The areas of research represented here cover a wide spectrum of sciences, from mathematics and physics to the life sciences, as well as linguistics and economics. This selection is a showcase of French philosophy of science, illustrating the different methods employed: logico-linguistic analysis, rational reconstruction and historical inquiry. These participants have the ability to relate their research both to the French tradition and current discussions on the international scene. Also included is a substantial historical introduction, explaining the development of philosophy of science in France, the various schools of thought and methods as well as the major concepts and their significance.
Focus Philosophical Library translations are close to and are non-interpretative of the original text, with the notes and a glossary intending to provide the reader with some sense of the terms and the concepts as they were understood by Plato’s immediate audience.
An especially important result of the contemporary study concerns the availability of (descriptive and normative) models for explaining discoveries and creative processes. Descriptive models mainly aim at explaining the origin of novel products; normative models moreover address the question how rational researchers should proceed when confronted with problems for which a standard procedure is missing. The present book provides an overview of these models and of the important changes they induced within methodology. As appears from several papers, the methodological study of discovery and creativity led to profound changes in our conceptions of justification and acceptance, of rationality, of scientific change, and of conceptual change. The book contains contributions from both historians and philosophers of science. All of them, however, are methodological in the contemporary sense of the term. The central values of this methodology are empirical accurateness, clarity and precision, and rationality. The different contributions realize these values by their interdisciplinary nature. Some philosophically oriented papers rely on historical case studies and results from the cognitive sciences, others on recent results from the computer sciences and/or non-standard logics. The historically oriented papers address central philosophical questions and hypotheses.
The book is wide-ranging. The theories of method of Quine, Kuhn, Feyerabend (amongst others) are discussed and related to the views of Marx, Foucault, Wittgenstein and Nietzsche as well as sociologists of science such as Mannheim and Bloor. The author provides a wide interpretative framework which links the doctrines espoused by many of these authors; it is argued that they inherit many of the difficulties in the Strong Programme in the sociology of "knowledge", and that they fail to reconcile the normativity of knowledge with their naturalism. It is argued that neither relativists, sceptics, nihilists, sociologists of "knowledge" nor the postmodernists successfully debunk the claims of rational explanation, far from it: these theorists presuppose much of the theory of methodology they deny.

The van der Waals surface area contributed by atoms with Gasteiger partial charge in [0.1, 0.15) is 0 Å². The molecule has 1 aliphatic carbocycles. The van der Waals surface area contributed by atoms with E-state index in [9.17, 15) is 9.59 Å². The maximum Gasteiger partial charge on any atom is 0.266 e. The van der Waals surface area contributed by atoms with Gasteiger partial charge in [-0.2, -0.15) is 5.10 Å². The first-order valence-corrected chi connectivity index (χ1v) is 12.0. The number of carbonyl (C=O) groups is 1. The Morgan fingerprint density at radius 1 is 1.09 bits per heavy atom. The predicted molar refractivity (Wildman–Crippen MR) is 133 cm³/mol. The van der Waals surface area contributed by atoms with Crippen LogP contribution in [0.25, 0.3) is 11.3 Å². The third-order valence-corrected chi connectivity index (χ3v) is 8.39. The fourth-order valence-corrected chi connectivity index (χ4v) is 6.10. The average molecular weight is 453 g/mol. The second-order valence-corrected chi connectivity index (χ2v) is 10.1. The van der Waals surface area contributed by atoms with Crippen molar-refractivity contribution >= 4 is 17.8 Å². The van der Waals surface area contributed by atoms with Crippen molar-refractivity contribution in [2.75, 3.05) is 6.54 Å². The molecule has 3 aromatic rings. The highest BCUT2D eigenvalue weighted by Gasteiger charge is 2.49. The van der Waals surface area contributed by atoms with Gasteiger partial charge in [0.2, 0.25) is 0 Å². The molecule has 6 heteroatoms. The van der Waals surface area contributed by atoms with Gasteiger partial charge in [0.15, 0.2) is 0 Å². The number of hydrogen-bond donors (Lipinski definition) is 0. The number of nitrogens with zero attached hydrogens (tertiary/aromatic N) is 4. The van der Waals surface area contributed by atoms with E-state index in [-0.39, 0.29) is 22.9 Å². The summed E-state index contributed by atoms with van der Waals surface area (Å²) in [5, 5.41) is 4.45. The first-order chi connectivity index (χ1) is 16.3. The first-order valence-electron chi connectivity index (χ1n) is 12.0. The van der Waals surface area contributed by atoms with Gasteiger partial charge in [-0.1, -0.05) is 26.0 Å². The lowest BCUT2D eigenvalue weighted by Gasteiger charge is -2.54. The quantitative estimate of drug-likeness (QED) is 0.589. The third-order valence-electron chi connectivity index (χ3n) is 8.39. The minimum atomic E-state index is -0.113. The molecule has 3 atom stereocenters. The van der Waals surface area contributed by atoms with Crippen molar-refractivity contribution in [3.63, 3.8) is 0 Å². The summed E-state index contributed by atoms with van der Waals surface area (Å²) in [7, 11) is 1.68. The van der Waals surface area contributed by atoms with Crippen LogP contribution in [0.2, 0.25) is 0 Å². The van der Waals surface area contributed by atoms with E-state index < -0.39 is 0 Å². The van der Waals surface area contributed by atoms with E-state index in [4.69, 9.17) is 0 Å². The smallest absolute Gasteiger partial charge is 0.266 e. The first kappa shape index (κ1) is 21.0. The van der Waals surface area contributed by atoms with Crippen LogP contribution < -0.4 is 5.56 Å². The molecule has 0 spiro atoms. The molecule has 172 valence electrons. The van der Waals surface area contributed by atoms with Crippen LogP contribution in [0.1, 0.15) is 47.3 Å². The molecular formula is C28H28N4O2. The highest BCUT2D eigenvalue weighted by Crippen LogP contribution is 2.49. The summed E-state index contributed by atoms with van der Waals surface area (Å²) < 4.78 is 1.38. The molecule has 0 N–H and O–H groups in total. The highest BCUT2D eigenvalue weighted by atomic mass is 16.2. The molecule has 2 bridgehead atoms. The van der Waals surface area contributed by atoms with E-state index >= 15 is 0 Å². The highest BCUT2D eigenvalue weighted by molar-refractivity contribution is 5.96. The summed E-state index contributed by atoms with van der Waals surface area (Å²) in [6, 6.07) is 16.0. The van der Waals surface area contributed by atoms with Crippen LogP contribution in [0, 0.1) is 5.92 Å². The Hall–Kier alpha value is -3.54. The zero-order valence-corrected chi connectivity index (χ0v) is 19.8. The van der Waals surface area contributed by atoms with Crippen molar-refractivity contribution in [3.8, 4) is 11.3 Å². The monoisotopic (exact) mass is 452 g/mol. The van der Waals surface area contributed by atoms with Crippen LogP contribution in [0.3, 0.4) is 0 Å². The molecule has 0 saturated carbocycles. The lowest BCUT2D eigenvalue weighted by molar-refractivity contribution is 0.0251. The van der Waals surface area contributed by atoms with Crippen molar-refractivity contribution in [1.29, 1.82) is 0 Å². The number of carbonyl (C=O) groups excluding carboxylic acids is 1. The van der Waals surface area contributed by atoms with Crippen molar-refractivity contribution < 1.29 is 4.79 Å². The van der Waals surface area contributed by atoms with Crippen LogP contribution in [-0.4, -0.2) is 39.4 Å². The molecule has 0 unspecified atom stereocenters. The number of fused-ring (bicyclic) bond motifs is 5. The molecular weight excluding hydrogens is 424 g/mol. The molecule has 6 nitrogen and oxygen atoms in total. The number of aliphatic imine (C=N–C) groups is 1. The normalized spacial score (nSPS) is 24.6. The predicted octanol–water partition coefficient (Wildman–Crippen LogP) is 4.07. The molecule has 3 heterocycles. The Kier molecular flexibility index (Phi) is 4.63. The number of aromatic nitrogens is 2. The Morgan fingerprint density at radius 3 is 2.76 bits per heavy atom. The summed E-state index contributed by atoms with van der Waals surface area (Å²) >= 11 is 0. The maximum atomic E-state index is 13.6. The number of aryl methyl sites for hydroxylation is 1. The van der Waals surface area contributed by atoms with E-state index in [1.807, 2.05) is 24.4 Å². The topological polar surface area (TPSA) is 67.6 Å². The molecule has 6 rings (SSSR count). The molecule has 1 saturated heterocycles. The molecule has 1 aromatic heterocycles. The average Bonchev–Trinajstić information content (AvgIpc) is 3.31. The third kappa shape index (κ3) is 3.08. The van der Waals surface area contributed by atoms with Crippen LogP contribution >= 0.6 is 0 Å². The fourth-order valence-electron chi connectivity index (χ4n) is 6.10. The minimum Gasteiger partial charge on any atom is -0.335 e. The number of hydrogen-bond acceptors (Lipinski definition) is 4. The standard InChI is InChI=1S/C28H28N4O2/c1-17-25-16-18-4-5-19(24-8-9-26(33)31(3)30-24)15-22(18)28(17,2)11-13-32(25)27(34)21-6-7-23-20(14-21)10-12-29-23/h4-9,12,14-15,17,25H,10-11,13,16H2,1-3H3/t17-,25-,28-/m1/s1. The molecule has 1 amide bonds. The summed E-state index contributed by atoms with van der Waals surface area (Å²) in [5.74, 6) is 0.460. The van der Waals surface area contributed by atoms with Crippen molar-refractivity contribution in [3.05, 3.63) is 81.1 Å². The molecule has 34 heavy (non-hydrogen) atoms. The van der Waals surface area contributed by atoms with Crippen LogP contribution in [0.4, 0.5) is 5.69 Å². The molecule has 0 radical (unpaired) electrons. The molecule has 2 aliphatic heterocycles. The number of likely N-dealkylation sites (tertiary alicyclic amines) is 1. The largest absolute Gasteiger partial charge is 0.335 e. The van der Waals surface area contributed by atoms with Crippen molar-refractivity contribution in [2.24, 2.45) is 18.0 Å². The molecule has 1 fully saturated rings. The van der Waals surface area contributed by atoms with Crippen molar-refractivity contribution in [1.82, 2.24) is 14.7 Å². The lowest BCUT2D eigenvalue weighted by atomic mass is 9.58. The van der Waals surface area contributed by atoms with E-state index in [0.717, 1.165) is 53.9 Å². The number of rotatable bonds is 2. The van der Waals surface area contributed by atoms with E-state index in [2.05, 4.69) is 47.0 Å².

This volume deals with a variety of moments in the history of mechanics when conflicts arose within one textual tradition, between different traditions, or between textual traditions and the wider world of practice. Its purpose is to show how the accommodations sometimes made in the course of these conflicts ultimately contributed to the emergence of modern mechanics.
The first part of the volume is concerned with ancient mechanics and its transformations in the Middle Ages; the second part with the reappropriation of ancient mechanics and especially with the reception of the Pseudo-Aristotelian Mechanica in the Renaissance; and the third and final part, with early-modern mechanics in specific social, national, and institutional contexts.
The editor’s introductions to each section provide a broader perspective informed by contemporary research in each area, including related topics. Each introduction furnishes proposals, including thematic bibliographies, for innovative research questions and projects in the classroom and in the field.